“I think I am strong enough to travel a few more days since the bleeding has apparently stopped. It does not seem to be all that bad.” She stops for a breath. “I need some water.”

John swiftly takes the half-full waterskin from his back and helps her get it to her lips. She drinks. When finished, she hands it back.

“We have to bandage you up,” starts John, nervous, looking around. “Okay, Kalla, help me get her armor off.”

They remove her leather vest armor, looking at the cut in her skin, still bleeding but not profusely. John shakes off his chainmail vest and removes his shirt. John lifts her undershirt, examining the wound. She cries in pain.

John wraps his shirt around her waist, tying tightly together. “She’s not going to be walking back,” John says.

“I am weak, but I shall try,” she indicates, struggling to push herself up.

“No!” John forces her back.

“Thou shalt not speak to me in that manner! I am your queen!”

“And I am your knight. And I… I love you.”

She stares up at him, complacently contemplating. She breathes exhaustively.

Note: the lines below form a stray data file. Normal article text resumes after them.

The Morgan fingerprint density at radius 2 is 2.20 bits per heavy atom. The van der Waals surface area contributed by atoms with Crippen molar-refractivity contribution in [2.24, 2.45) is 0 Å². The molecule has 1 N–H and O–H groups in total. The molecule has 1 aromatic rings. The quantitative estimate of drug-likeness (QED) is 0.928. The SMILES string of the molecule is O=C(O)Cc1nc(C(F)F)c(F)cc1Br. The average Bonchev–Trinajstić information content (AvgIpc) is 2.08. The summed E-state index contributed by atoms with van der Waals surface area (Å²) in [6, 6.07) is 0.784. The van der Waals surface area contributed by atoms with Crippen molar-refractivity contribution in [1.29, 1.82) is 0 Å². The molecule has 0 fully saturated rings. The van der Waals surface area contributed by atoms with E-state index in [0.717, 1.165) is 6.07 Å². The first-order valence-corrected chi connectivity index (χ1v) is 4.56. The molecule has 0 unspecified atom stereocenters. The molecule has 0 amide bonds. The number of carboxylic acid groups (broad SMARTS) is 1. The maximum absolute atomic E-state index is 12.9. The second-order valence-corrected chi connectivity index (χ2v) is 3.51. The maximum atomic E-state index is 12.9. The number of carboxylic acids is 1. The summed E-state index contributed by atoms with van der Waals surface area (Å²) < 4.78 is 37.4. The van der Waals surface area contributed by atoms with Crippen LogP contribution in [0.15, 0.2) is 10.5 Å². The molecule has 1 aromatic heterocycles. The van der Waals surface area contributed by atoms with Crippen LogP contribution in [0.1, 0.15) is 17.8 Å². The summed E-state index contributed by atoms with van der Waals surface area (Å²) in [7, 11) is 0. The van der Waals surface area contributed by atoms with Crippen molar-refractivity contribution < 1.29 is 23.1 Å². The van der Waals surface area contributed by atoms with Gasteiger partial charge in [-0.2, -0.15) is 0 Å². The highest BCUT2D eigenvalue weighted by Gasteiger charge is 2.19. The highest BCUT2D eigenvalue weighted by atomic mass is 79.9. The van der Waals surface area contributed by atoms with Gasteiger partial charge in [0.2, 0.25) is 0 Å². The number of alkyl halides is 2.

“What are we going to do?” asks the king. “We can’t carry her all the way back to the castle.”

At this, I move to the front of the queen and stand over her, continually bobbing my head and whinnying. “Yes, we can,” John explains. “I think Jed wants her to ride him.”

“Yes, I think so too. Let’s help her up.” And so, in little time John and the king have her on my back, leaning forward against my mane.

John slips his chainmail vest back over his bare, muscular chest, throws his supply straps around his shoulder, and slips the Sword of Truth along his back underneath. The king gathers his things, and some of the queen’s supplies they wrap around my neck. I have no problem handling the queen’s weight, so we proceed onward out of the cavern chamber.

Return to Westmoor